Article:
Insights into Afrofuturism

Ytasha L. Womack Author, Afrofuturist, Director
Adler After Dark: A Night in the Afrofuture - Ytasha Blog Post
February 10, 2019 Tags:

At this month’s Adler After Dark, we’ll be exploring the world of Afrofuturism. What’s Afrofuturism? Great question! We asked leading Afrofuturism expert and Adler After Dark: A Night in the Afrofuture partner, Ytasha Womack, to fill us in!

Afrofuturism has become quite the hot topic. Whether your interest was piqued by the lore of the film Black Panther or the mythos of Janelle Monae’s cyborg alter ego, the world of Afrofuturism is ripe for a deep dive which spans science, art, African and African Diasporic cosmologies and more.

I wrote the book Afrofuturism: The World of Black Sci Fi & Fantasy Culture in part because I grew up with people who were excited about space, science, mysticism, and art as the ultimate mash up. We clung to information whether it was a rap lyric, a new comic we discovered, a black scientist whose work we uncovered (Lewis Latimer, anyone?), Martian water speculations or news from an archeological dig in Ethiopia—all on a scavenger hunt to figure out how we fit into the universe.

Some were artists, many were history buffs, others just loved science but we were enthusiastic about exploring futures that valued humanity and uncovering hidden histories of cultures of color that shaped today’s technology and philosophical thought. Were there ideas from the past that could create a better future now? What can we do now to transform our future? How can art today make a difference tomorrow? I had friends who wracked their brains around these ideas as a past time. Today they can proudly claim to be Afrofuturists.

Personally, I’m most excited about Afrofuturism’s ability to inspire people to value the realm of the imagination to create inspired visions of the future. All of our technologies and systems were once ideas in someone’s head. Literally, someone thought ‘I wonder what would happen if…’ and now I’m downloading their app, exercising in their sweat resistant clothes, or buying a ticket on their shuttle to Mars. (Well, almost.) This ability to imagine, when encouraged, is empowering.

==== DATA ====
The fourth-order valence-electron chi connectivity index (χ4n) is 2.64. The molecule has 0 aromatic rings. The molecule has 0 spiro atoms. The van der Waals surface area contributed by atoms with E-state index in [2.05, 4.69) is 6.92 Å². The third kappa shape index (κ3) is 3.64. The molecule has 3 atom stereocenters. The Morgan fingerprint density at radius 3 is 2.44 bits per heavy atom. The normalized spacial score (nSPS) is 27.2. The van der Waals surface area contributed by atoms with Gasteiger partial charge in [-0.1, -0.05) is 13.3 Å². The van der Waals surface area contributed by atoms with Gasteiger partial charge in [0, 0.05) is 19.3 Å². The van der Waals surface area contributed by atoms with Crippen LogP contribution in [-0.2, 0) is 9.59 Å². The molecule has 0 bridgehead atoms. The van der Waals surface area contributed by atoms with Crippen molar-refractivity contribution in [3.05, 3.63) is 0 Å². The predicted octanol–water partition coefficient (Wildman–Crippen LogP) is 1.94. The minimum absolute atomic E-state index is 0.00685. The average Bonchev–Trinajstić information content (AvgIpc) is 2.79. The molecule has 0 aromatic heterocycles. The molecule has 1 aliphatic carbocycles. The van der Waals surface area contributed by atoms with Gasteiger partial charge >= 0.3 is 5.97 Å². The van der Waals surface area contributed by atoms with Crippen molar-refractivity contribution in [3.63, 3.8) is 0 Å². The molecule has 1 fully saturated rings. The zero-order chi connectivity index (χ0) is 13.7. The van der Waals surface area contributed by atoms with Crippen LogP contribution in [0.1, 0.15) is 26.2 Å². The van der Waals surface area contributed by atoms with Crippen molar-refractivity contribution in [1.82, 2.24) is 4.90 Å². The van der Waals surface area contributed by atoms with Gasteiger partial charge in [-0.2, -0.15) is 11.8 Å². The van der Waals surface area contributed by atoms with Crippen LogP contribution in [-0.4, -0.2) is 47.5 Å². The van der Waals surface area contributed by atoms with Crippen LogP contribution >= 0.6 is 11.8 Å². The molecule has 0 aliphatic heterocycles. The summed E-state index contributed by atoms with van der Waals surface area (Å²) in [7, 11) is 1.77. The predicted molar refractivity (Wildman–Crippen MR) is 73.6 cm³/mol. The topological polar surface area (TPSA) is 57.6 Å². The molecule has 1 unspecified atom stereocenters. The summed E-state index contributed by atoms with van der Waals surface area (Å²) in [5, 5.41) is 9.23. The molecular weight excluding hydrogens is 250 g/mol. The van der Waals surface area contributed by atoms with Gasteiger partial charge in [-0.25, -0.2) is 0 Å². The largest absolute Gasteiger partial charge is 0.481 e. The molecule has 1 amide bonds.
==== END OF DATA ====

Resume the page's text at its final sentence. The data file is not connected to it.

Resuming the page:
What is Afrofuturism?

Although the term is new for many (the word was coined in the 90s), the idea that people of the African descent and the African Diaspora have contemplated ideas around the future is not.

I like to say that Afrofuturism is a way of looking at the future or alternate realities through a black cultural lens. Formally, Afrofuturism is an epistemology, artistic aesthetic, a basis for critical race theory, and method for self-healing. It intersects black culture, the imagination, liberation, technology, and mysticism.

How does Afrofuturism differ from other takes on the future?

For one, Afrofuturism does not view time as linear. Time, in the world of Afrofuturism, is cyclical, can move in all directions and often treats the past, present, and future as one experience dictated by one’s point of awareness.

Afrofuturism also values the divine feminine. Many esoteric traditions view the feminine aspect of humanity as the realm of intuition. In this sense, intuition is as important as logic. Both are worthy portals for information and decision making. However, Afrofuturism is especially exciting to feminists because many leading creators and theorists are women.

Afrofuturism also engages mysticism. Any number of Afrofuturist works may reference African or African Diasporic spiritual traditions or cosmologies from Regla de Ocha or Santeria in Cuba to hoodoo in the American South to the deities of Ancient Egypt. From New Thought philosophy to Dogon stories of origin, wisdom traditions are often viewed as technologies as a flipside to science.

Afrofuturism also acknowledges that race is a technology. Race, or the idea of categorizing people by color, was created to justify the transatlantic Slave Trade initially and enforced through law and violence. Although societies have fought the power imbalances and inequities, as a society we’re very much socialized to see ourselves in these boxes. These boxes can create limitations on expression and possibility.

What must I know about Afrofuturism?

  1. 1. Know that people of the African Continent and Diaspora have always contributed to ideas and technologies that engaged and shaped the future.
  2. 2. Know that being encouraged to use one’s imagination to explore ways to create healthier futures for everyone is incredibly liberating and creates agency.
  3. 3. You have to have a musical ear for George Clinton and Sun Ra. At the very least you know what the Mothership is. Their musical journeys among countless others are essential for your inner/outer space travels.
Meet Ytasha and explore Afrofuturism for yourself at Adler After Dark: A Night in the Afrofuture!
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Ytasha L. Womack Author, Afrofuturist, Director

Ytasha L. Womack is a critically acclaimed author, filmmaker, dancer, independent scholar, and champion of humanity and the imagination. Her book Afrofuturism: The World of Black Sci Fi & Fantasy Culture is one of the leading primers on the subject and is a Locus Awards Nonfiction Finalist.Ytasha is a writer in residence at Emerson College in Boston. A Chicago native and resident, she loves house music, tea, and collecting Cuban music on vinyl.You can find her at and on Twitter @ytashawomack.

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